Yes, I was using UFRaw before and also while darktable was being first coded up. I stopped using UFRaw because I discovered and reported a bug in how it handles negative exposure compensation, that was causing clipping of valid highlight information. Afaik that bug still remains in UFRaw, which is a shame.

UFRaw provided a nice quick way to output a scene-referred image (not using the base curve or any other post-interpolation processing) for further processing elsewhere. But there wasn’t any easy way to tell when “the bug” was influencing the output, other than by tedious sliding and resliding of white balance sliders with a trip to Rawnalyze to check whether the raw file actually had clipped channel values or not.

Checking the link, those are some extreme base curve moves! I wonder if there’s any chance that the old UFRaw bug somehow snuck into the darktable base curve code.


(Massimo Bill) #9

On a related topic… I’m sure it must be somewhere in the docs, but I couldn’t find it.

Upon import, darktable always enables the ‘base curve’ module and applies a certain base curve (with the ‘core option’ settings you can only set which curve is selected by default, as far as I understood).

Is there a way to prevent darktable from applying the ‘base curve’ module upon import?
Right now, I disable it in all images after import, but I guess there’s a faster approach…


#10

I have created a style called FLAT that I apply to all imported images. The style disables the base curve module.


(Massimo Bill) #11

Thanks @DerKnipser. I’ve seen already this approach, I think, somewhere in a comment to a bug, opened to ask about this exactly.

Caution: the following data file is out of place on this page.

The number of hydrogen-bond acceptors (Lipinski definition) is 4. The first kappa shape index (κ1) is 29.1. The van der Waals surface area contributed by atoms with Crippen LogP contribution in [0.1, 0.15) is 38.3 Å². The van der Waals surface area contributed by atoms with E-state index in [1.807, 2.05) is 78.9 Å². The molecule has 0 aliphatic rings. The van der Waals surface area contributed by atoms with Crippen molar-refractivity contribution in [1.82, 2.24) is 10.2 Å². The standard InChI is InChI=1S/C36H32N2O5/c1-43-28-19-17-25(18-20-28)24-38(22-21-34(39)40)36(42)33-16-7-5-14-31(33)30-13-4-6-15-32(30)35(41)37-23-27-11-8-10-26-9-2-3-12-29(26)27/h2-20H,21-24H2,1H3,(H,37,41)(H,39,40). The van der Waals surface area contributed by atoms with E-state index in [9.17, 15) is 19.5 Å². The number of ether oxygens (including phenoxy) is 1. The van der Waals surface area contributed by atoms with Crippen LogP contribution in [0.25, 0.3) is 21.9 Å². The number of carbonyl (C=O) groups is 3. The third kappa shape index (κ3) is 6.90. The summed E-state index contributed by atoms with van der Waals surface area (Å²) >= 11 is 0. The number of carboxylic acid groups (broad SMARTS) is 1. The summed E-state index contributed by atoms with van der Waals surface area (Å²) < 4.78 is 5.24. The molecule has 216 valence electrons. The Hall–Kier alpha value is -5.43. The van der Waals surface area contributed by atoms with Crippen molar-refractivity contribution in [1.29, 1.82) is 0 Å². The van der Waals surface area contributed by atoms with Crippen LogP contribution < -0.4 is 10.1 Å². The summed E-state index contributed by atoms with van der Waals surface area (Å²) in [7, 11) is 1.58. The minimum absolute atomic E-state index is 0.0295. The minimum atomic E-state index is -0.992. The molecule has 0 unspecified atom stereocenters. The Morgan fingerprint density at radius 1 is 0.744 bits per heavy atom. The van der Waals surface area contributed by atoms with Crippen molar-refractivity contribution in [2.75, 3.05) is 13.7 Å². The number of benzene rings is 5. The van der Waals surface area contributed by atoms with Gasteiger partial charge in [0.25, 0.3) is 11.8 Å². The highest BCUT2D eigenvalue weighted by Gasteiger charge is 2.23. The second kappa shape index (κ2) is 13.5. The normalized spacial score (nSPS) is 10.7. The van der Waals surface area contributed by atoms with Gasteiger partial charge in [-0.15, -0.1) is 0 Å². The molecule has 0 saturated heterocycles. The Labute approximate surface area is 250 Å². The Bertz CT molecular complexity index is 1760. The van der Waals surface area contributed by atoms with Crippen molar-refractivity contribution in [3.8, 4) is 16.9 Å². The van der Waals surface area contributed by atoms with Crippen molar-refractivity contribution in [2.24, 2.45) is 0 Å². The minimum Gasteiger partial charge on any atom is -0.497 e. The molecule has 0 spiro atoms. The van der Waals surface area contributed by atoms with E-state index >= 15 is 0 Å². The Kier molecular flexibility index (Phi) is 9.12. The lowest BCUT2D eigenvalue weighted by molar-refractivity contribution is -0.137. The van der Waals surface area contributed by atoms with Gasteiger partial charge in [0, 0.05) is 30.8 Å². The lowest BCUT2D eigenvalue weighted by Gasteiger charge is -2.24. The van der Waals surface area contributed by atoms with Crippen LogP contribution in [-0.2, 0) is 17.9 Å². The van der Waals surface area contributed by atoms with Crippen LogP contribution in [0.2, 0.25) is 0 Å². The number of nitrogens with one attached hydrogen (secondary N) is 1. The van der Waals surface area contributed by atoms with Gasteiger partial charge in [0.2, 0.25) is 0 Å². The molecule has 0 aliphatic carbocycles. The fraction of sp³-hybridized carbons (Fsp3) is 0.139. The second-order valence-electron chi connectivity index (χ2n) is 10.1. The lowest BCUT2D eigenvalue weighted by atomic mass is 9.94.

I hoped this was not the only approach, a bit too Penelopee (doing then undoing)… And not very elegant nor robust…

However, I’ll live with it for now, since it actually seems to be there no customization for that.

Give some recent developments, e.g. this latest ‘filmic’ module being merged to the master, it would be so cool to add a check-box for this somewhere in the settings… :roll_eyes::innocent:


(Elle Stone) #12

Regarding “messed up colors” I put up a post with some metrics for measuring “how messed up”, evaluating a test image processed using darktable, comparing a sample “base curve” to the new “unbreak profile” and the new “filmic” module:


(Massimo Bill) #13

Thank @Elle!
I liked your topic about “messed up colour” a lot. I love the scientific and quantitative approach :wink:

Now it’s also more clear to me why the “base curve” module is still there and how it could be of use.
I also didn’t think it was so bad and I couldn’t understand why it was so much dis-recommended.

I see now that it’s not a spread opinion to get rid of it.


#14

I don’t use dt very often. I see base curves as a quick way to achieve a certain camera’s “look”. I used to do that all the time when I used Photivo.


#15

Oh, we should definitely have a photivo section here. The quality I got from it back then was much higher than what I achieve with darktable these days, especially with landscapes, what is of course only due to my lack of skill. :wink:


(Dario) #16

Thanks to everybody, now I have a clearer idea of the base curve.